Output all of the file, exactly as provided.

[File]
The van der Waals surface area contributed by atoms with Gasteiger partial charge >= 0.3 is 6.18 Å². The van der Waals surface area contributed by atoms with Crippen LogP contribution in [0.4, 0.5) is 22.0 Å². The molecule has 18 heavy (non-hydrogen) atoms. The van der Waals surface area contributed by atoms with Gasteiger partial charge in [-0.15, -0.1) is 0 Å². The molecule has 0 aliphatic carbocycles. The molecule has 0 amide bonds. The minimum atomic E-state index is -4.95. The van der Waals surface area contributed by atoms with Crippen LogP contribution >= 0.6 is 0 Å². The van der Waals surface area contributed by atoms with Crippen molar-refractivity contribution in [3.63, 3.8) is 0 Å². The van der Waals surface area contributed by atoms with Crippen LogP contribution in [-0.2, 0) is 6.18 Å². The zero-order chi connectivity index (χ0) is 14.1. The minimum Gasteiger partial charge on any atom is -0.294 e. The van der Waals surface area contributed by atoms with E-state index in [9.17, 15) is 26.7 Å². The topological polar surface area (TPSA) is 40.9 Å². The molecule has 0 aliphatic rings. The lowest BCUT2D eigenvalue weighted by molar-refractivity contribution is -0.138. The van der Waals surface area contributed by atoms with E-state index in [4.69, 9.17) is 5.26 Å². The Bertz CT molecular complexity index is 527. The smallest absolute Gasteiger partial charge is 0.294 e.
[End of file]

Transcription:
The van der Waals surface area contributed by atoms with Gasteiger partial charge >= 0.3 is 6.18 Å². The van der Waals surface area contributed by atoms with Crippen LogP contribution in [0.4, 0.5) is 22.0 Å². The molecule has 18 heavy (non-hydrogen) atoms. The van der Waals surface area contributed by atoms with Gasteiger partial charge in [-0.15, -0.1) is 0 Å². The molecule has 0 aliphatic carbocycles. The molecule has 0 amide bonds. The minimum atomic E-state index is -4.95. The van der Waals surface area contributed by atoms with Crippen LogP contribution >= 0.6 is 0 Å². The van der Waals surface area contributed by atoms with Crippen molar-refractivity contribution in [3.63, 3.8) is 0 Å². The van der Waals surface area contributed by atoms with Crippen LogP contribution in [-0.2, 0) is 6.18 Å². The zero-order chi connectivity index (χ0) is 14.1. The minimum Gasteiger partial charge on any atom is -0.294 e. The van der Waals surface area contributed by atoms with E-state index in [9.17, 15) is 26.7 Å². The topological polar surface area (TPSA) is 40.9 Å². The molecule has 0 aliphatic rings. The lowest BCUT2D eigenvalue weighted by molar-refractivity contribution is -0.138. The van der Waals surface area contributed by atoms with E-state index in [4.69, 9.17) is 5.26 Å². The Bertz CT molecular complexity index is 527. The smallest absolute Gasteiger partial charge is 0.294 e.